“BED BLOCKING” ON THE RISE AT QUEEN ELIZABETH HOSPITAL AGAIN: SO SAD IT REARS ITS HEAD AT ELECTION TIME, WILL DONVILLE BE UPSET?

The Queen Elizabeth Hospital has seen an increase in the number of abandoned patients since the beginning of the year. Currently there are 52 persons who have been deemed medically fit for discharge but continue to remain in beds at the QEH. {Ed’s NoteBut why reveal now? Would the ruling party want this with 2 days before Elections?}

The combination of persons who are occupying necessary bed space include nine young for care and 43 elderly for care of which six persons are blocking beds in the Accident and Emergency Department (A&E).

The combination of persons who are occupying necessary bed space include nine young for care and 43 elderly for care of which six persons are blocking beds in the Accident and Emergency Department (A&E).

Dr. Dexter James, chief executive officer, QEH explained that the problem creates a “bed blocking” phenomenon that impacts the flow of in-patient and emergency care at the Hospital;

“We have noted in some of the cases we have noted that families have neglected to take care of their loved ones and as such the hospital is left to inappropriately left to care for these persons. If you have a set of people who should be moving out of the hospital but aren’t, our capacity to respond to new admissions is severely diminished and that leads to inefficiency and increased cost In all cases, persons who remain at the hospital after they have been cleared for discharge exposes the hospital to unnecessary risks and these individuals become more vulnerable to hospital acquired infections, pressure sores, decreasing mobility and depression.”

"At the moment we have 17 patients awaiting admission to the hospital. Ultimately this situation leads to increased waiting times in the A&E as patients presenting to this department for genuine emergencies and life threatening conditions are unable to be seen within a reasonable time or immediately admitted to a ward."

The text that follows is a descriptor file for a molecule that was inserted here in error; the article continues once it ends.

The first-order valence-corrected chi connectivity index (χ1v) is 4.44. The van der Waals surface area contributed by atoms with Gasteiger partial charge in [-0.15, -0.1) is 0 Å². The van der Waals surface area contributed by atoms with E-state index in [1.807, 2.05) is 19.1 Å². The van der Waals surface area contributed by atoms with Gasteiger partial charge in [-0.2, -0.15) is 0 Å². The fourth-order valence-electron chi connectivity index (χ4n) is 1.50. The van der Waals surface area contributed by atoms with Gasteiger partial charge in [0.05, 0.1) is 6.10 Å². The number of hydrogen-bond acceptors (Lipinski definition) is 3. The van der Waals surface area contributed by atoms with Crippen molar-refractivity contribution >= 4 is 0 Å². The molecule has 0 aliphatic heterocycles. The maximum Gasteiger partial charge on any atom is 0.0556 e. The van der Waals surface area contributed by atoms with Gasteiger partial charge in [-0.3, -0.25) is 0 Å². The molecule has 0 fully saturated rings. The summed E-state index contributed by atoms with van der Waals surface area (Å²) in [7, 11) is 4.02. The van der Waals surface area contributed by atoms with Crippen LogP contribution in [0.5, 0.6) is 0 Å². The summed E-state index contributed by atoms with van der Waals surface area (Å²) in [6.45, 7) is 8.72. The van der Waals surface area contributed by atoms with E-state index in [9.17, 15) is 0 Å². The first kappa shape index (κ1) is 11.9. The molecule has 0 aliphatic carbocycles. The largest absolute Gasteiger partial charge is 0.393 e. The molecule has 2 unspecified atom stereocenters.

At the moment we have 17 patients awaiting admission to the hospital. Ultimately this situation leads to increased waiting times in the A&E as patients presenting to this department for genuine emergencies and life threatening conditions are unable to be seen within a reasonable time or immediately admitted to a ward.

Mr. David Callendar, director, medical services elaborated on the trend; “This practice occurs almost daily but tends to peak especially during Crop Over, Christmas, Easter and other significant events. Consequently it creates major challenges for the hospital and affects the ability of our staff to provide a quick, efficient service to those awaiting admission and contributes to long waiting times in the A&E.

We are urging the relatives of those patients who have remained in the hospital after discharge, to liaise with the hospital or external social services departments to discuss arrangements to either return these persons to their home or have them transferred to an appropriate care facility.”

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